DC/DC Converters: Sharing of Transfer Functions among Control Systems
Slope Transfer Functions: Derivation of Fm in Current Mode
- Current mode transfer functions
- Modulator gain
- Peak current mode
- Ramp waveform
- Transfer functions
As slope transfer functions we have derived slope transfer functions for a voltage mode and a current mode, which are representative control methods. Here, we derive a current mode (peak current mode) modulator gain Fm.
When deriving the voltage mode and current mode transfer functions, we explained that a modulator gain Fm is the control voltage change VC governing a change in the duty cycle D. What is derived here is the Fm for the current mode, but the basic approach is the same, and the following should be read while referring to the transfer functions for the voltage mode and current mode.
Derivation of Fm in current mode
As already explained, coil current information is fed back to the current mode ramp waveform. Hence the ramp waveform when a fixed ramp waveform is not added becomes the feedback component, which is “the ripple current Iripple × the current sense gain RS.”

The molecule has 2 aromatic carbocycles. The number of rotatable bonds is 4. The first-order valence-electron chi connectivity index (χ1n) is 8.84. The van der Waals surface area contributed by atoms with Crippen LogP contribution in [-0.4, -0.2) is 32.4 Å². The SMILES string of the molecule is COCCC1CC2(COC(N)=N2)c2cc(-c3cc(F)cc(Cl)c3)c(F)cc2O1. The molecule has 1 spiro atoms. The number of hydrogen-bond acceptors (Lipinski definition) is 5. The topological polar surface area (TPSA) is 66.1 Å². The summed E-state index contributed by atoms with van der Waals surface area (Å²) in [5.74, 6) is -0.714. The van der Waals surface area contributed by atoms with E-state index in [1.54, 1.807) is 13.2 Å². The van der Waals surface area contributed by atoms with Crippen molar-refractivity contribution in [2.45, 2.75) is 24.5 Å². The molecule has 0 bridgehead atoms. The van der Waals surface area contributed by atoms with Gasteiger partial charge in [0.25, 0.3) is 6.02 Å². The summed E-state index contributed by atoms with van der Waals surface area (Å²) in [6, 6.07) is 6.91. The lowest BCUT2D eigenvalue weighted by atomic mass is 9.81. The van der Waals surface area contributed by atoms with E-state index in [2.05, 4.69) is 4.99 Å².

The switch is turned off where this ramp waveform crosses the error amplifier output VC, and so the coil current information vanishes and the ramp waveform rise stops, becoming zero. This operation is illustrated in Fig. 9.
Here, the ripple current while turned on can be expressed by equation 3-9.
In Fig. 9, upon considering similarity of triangles, equation 3-10 results, and upon substituting D for T:TON, equation 3-11 is obtained.
Then, substituting equation 3-9 into equation 3-11, Fm can be expressed as equation 3-12.
Here, if the slope of the ramp waveform due to the coil current is Sn, then Sn can be expressed as in equation 3-13, and the Fm of equation 3-12 can be rewritten as in equation 3-14.
Thus Fm for the current mode has been derived.
・The constitution of the ramp waveform in current mode has been analyzed, and related equations derived.
・Fm for current mode is expressed as 1/(ramp waveform slope × period T).